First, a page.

The prickly pear or “nopal” population extends from the north to the center of the country but is of greatest complexity and richness in the central highlands. Each prickly pear (Opuntia spp.) field is, on a regional scale, a universe of plant and animal species that are found only under those conditions. Natural factors, and the use of wild prickly pears, determine the number of their species and abundance. There are prickly pear fields that consist of a single species while others may have as many as ten.
The genus Opuntia
Its name comes from the ancient Greek city of Opus or Opuncia, in the Leócrida region, Boeocia, where it is said that a cactus-like plant grew.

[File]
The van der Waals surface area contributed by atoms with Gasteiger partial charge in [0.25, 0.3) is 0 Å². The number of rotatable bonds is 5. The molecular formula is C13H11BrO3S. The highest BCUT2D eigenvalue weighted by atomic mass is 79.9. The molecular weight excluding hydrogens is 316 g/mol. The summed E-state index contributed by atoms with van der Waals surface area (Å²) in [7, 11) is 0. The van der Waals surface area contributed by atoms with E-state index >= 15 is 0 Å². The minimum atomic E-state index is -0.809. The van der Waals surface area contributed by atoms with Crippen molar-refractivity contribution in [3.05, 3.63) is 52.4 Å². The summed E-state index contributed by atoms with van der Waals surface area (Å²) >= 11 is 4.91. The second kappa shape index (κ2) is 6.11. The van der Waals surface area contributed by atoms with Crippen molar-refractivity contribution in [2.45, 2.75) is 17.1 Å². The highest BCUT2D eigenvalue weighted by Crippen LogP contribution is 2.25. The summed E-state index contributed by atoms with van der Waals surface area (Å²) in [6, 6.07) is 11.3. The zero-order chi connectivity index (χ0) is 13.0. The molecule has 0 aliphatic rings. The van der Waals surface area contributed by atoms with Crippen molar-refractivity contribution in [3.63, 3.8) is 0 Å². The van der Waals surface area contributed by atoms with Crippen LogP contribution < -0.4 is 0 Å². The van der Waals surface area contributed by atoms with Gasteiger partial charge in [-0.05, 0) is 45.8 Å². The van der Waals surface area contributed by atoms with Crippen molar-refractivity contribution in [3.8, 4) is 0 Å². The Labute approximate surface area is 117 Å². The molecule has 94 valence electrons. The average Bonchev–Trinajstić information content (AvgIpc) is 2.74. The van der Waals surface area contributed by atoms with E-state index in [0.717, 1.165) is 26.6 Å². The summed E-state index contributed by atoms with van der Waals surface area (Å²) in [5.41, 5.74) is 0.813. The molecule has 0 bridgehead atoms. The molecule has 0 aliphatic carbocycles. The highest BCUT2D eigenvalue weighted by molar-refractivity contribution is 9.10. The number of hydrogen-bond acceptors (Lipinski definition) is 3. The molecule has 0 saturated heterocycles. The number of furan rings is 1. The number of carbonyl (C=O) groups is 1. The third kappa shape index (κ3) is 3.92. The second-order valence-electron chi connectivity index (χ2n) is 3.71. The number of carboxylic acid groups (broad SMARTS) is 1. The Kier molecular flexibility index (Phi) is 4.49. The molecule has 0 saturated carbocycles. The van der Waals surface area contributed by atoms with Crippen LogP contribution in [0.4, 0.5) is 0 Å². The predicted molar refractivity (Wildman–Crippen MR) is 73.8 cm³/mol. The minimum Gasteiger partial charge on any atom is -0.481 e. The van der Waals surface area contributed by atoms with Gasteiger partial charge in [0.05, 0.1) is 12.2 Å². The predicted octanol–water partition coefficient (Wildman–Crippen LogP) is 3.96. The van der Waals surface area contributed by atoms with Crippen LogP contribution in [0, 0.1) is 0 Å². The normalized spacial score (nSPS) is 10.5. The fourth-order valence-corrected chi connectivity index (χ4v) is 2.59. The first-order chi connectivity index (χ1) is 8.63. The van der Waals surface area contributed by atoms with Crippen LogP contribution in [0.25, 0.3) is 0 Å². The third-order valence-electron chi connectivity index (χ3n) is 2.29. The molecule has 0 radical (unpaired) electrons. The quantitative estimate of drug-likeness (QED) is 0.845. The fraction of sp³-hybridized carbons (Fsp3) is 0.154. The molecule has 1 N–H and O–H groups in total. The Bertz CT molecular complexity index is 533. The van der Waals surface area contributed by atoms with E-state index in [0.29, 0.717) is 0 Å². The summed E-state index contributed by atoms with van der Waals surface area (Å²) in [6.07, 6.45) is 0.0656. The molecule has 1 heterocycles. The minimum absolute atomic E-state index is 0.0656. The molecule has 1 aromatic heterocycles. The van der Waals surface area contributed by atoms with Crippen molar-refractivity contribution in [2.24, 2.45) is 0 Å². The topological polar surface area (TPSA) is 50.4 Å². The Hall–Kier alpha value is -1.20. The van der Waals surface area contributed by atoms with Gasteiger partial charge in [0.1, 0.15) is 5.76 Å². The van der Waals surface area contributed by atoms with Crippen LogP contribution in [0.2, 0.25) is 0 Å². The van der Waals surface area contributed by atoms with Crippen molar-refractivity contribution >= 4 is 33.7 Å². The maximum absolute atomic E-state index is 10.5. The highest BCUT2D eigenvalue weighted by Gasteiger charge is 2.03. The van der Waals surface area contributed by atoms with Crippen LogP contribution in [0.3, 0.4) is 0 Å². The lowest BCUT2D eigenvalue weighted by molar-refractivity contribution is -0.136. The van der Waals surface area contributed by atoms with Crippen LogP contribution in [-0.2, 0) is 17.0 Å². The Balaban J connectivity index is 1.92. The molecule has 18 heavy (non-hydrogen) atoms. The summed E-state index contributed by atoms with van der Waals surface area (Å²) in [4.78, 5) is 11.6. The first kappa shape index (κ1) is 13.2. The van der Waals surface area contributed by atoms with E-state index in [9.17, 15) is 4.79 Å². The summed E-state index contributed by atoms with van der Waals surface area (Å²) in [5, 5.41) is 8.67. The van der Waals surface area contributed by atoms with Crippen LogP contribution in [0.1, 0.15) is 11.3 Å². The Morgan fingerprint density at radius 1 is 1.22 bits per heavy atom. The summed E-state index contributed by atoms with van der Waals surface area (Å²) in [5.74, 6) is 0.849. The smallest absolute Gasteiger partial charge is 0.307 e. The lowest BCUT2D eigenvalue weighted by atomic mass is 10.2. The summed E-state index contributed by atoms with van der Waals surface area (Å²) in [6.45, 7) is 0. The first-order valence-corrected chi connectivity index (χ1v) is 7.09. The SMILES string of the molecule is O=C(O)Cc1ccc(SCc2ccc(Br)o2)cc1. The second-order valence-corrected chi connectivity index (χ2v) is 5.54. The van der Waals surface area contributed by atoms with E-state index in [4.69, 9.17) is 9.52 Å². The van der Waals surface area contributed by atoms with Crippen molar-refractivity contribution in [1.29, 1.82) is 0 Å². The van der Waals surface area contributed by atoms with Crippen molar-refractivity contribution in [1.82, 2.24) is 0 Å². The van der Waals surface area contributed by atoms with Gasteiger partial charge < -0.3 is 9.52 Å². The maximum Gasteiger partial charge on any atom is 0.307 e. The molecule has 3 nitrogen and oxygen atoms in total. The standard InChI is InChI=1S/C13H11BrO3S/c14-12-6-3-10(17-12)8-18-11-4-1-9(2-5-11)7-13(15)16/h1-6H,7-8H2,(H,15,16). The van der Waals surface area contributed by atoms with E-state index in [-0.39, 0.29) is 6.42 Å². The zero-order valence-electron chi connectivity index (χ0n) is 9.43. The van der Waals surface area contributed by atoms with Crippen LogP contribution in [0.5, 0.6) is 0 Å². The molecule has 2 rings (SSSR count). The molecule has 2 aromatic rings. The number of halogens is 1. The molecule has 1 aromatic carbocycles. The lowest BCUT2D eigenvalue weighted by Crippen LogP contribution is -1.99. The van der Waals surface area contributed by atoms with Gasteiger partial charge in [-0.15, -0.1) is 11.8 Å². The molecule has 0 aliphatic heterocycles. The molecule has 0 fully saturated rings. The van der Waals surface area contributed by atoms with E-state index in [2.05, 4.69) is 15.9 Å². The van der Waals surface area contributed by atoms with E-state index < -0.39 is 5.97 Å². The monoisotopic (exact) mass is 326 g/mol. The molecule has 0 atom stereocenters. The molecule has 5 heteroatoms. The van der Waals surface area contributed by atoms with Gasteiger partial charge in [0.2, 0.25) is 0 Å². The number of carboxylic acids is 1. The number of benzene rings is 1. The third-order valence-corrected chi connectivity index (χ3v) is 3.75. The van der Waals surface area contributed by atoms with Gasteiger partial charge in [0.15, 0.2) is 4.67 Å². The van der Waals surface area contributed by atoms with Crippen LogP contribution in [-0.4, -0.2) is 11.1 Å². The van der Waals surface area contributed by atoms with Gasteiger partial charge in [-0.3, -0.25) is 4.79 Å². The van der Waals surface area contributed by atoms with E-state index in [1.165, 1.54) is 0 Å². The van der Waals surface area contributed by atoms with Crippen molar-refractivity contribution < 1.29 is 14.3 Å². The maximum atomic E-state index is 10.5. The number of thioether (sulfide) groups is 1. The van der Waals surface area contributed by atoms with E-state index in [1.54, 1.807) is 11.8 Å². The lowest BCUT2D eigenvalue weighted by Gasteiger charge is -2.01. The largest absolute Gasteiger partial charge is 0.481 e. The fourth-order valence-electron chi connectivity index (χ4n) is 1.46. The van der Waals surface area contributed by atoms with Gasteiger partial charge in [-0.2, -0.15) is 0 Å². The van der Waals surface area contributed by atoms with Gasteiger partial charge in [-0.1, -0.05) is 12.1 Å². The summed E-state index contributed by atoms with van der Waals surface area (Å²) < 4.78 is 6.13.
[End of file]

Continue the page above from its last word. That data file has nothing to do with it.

The prickly pear is the most widely distributed genus of the Cactaceae family and was named by Linnaeus in 1753 as Cactus opuntia. Later, Miller corrected this to Opuntia ficus-indica and this was designated as the type species. Around 220 species are now recognized, of which between 60 and 90 are found in Mexico. The complexity of their nomenclature is a reflection of their morphological diversity.
The prickly pear is one of the most important economic resources in the Mexican flora. For its various nutritional, chemical, industrial, ecological, medicinal and symbolic properties, the prickly pear is currently one of the most important plant resources for the inhabitants of the arid and semiarid regions of Mexico.